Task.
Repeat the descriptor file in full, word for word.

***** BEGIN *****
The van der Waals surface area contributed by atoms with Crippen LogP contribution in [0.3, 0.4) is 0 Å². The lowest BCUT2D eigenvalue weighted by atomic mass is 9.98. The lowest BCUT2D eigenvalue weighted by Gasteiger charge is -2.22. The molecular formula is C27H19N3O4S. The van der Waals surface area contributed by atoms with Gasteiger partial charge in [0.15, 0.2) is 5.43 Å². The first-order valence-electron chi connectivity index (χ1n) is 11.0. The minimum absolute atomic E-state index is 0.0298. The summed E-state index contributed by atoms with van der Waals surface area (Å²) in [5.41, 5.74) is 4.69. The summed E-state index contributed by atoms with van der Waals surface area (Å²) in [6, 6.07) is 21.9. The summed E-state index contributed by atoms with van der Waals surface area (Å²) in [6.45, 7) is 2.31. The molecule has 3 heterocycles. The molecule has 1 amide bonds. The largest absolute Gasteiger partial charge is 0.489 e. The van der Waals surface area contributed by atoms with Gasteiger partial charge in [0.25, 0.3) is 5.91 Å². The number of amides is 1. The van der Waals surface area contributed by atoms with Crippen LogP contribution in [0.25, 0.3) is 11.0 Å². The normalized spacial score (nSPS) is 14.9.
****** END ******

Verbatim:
The van der Waals surface area contributed by atoms with Crippen LogP contribution in [0.3, 0.4) is 0 Å². The lowest BCUT2D eigenvalue weighted by atomic mass is 9.98. The lowest BCUT2D eigenvalue weighted by Gasteiger charge is -2.22. The molecular formula is C27H19N3O4S. The van der Waals surface area contributed by atoms with Gasteiger partial charge in [0.15, 0.2) is 5.43 Å². The first-order valence-electron chi connectivity index (χ1n) is 11.0. The minimum absolute atomic E-state index is 0.0298. The summed E-state index contributed by atoms with van der Waals surface area (Å²) in [5.41, 5.74) is 4.69. The summed E-state index contributed by atoms with van der Waals surface area (Å²) in [6, 6.07) is 21.9. The summed E-state index contributed by atoms with van der Waals surface area (Å²) in [6.45, 7) is 2.31. The molecule has 3 heterocycles. The molecule has 1 amide bonds. The largest absolute Gasteiger partial charge is 0.489 e. The van der Waals surface area contributed by atoms with Gasteiger partial charge in [0.25, 0.3) is 5.91 Å². The number of amides is 1. The van der Waals surface area contributed by atoms with Crippen LogP contribution in [0.25, 0.3) is 11.0 Å². The normalized spacial score (nSPS) is 14.9.